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Urologist Des Moines Discusses Possible Dangers of Cycling in Men

For men, the health benefits of bicycling may involve a worrisome trade-off. According to urologist Des Moines Dr. Fawad Zafar, while bicycling burns calories and improves cardiovascular fitness, too many hours on a bicycle seat can compress the artery and vital nerves leading to the penis.

The result is a risk of numbness, pain, and even erectile dysfunction.

A male cyclist can place a significant amount of his weight on the area between the scrotum and the anus where the nerves and arteries to the penis pass. This pressure in combination with a narrow saddle seat can injure a man’s arteries and nerves.

Your urologist Des Moines reports that the earliest warning sign is numbness or tingling and that even a young man may lose the ability to achieve an erection. And those highest at risk for problems are men who cycle more than three hours a week.

Dr. Zafar urges men to sit upright when they ride and replace the traditional bicycle saddle with a “no-nose” seat. This type of seat redistributes a man’s weight to the sit bones of the buttocks. Serious-minded cyclists who typically tend to lean forward in a racing position when they ride claim that they need the nose type seat to achieve more power and control.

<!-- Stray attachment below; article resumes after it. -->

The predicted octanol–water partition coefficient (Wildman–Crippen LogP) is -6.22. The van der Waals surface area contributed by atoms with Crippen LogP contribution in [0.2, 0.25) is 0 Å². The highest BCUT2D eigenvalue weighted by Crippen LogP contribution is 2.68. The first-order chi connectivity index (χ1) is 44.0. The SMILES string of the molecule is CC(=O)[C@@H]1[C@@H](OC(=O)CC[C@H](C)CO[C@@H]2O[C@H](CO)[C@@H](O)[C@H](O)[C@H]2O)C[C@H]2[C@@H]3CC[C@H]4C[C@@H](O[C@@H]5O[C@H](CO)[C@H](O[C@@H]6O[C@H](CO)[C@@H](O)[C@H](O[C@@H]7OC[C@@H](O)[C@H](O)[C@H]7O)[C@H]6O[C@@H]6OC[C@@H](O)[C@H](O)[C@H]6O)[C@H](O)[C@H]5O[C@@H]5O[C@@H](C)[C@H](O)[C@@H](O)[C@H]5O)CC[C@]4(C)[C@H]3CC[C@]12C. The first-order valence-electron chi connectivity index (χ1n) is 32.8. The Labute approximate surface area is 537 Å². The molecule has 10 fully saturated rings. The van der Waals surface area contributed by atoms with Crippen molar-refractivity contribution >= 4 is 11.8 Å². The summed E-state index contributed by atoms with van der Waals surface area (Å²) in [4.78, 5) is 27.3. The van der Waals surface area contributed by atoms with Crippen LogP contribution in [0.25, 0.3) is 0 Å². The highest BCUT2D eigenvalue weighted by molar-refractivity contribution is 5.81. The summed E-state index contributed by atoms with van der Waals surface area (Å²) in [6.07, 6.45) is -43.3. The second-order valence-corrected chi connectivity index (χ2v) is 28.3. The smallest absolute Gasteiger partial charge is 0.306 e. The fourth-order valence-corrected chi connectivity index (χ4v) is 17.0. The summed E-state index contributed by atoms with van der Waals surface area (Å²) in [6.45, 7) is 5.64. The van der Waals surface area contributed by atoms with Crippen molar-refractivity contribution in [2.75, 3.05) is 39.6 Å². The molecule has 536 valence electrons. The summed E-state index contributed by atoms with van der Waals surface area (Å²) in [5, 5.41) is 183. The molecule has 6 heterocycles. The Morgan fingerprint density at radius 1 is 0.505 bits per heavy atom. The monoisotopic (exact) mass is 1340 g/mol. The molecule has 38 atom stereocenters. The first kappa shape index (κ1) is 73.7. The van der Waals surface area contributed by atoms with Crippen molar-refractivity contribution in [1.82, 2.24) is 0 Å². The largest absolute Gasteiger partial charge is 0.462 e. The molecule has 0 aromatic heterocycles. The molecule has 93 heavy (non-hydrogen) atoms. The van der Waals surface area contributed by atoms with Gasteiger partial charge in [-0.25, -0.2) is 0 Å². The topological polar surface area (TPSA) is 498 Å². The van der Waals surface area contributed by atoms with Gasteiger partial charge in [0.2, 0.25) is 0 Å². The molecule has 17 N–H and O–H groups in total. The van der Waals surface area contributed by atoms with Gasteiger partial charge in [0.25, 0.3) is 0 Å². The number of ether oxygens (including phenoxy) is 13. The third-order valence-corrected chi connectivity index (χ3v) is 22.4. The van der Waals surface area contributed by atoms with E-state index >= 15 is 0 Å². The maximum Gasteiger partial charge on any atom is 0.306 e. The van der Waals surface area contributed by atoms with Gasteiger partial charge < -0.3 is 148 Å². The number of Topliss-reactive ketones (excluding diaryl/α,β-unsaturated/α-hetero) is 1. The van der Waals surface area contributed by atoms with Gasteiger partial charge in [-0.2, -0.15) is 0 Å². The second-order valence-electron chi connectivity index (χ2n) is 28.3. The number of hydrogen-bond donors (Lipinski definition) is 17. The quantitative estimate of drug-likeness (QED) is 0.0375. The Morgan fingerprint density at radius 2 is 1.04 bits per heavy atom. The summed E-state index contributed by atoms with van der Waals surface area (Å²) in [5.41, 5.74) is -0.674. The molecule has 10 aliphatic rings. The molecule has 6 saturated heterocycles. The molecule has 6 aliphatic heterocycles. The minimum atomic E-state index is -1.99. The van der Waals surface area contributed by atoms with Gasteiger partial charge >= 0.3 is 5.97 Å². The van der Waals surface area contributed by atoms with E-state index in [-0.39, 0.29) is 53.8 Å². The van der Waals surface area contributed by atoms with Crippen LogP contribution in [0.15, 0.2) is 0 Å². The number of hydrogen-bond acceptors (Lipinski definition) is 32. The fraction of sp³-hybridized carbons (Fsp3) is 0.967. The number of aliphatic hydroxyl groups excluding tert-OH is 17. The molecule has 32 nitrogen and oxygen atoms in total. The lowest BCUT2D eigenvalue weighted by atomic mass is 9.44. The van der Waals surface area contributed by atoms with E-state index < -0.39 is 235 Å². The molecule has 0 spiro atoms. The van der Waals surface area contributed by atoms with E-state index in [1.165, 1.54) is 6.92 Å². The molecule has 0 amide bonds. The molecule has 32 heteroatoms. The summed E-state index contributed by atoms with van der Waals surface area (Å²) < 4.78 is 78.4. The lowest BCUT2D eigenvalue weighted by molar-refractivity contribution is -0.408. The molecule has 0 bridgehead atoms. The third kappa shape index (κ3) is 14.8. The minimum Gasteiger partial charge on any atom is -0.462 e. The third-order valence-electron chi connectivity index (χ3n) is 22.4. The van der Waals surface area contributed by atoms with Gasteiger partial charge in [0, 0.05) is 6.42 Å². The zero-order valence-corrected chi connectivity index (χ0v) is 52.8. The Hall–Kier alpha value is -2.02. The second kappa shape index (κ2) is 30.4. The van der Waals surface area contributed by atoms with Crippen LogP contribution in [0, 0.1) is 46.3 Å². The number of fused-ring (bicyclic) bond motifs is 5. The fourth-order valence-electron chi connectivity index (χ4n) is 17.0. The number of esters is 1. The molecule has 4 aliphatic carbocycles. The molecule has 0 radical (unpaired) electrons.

The evidence that riding a bicycle can be harmful to men is very persuasive, but your urologist Des Moines maintains that it should be kept in perspective. If a patient asks if he should stop riding his bicycle because of the danger of erectile dysfunction, he advises them that they have a 50% chance of developing and dying from heart disease, so their main concern should be exercise and diet, which are the two main components of fighting heart disease and ED.

Your urologist Des Moines wouldn’t advise anyone to give up cycling because of fear of erectile dysfunction (ED). If ED does result from cycling, it’s typically temporary and reversible. Other sources of ED, such as hypertension and diabetes tend to be fairly permanent. If problems do exist, they’re usually treatable with proper bike fit and seat selection.

A change in a patient’s riding style can also help reduce pressure. Standing on the pedals during long rides can prevent pressure and help reestablish blood flow. If you are suffering from the effects of ED or have questions regarding your health routines, call our office today to schedule an appointment.

 

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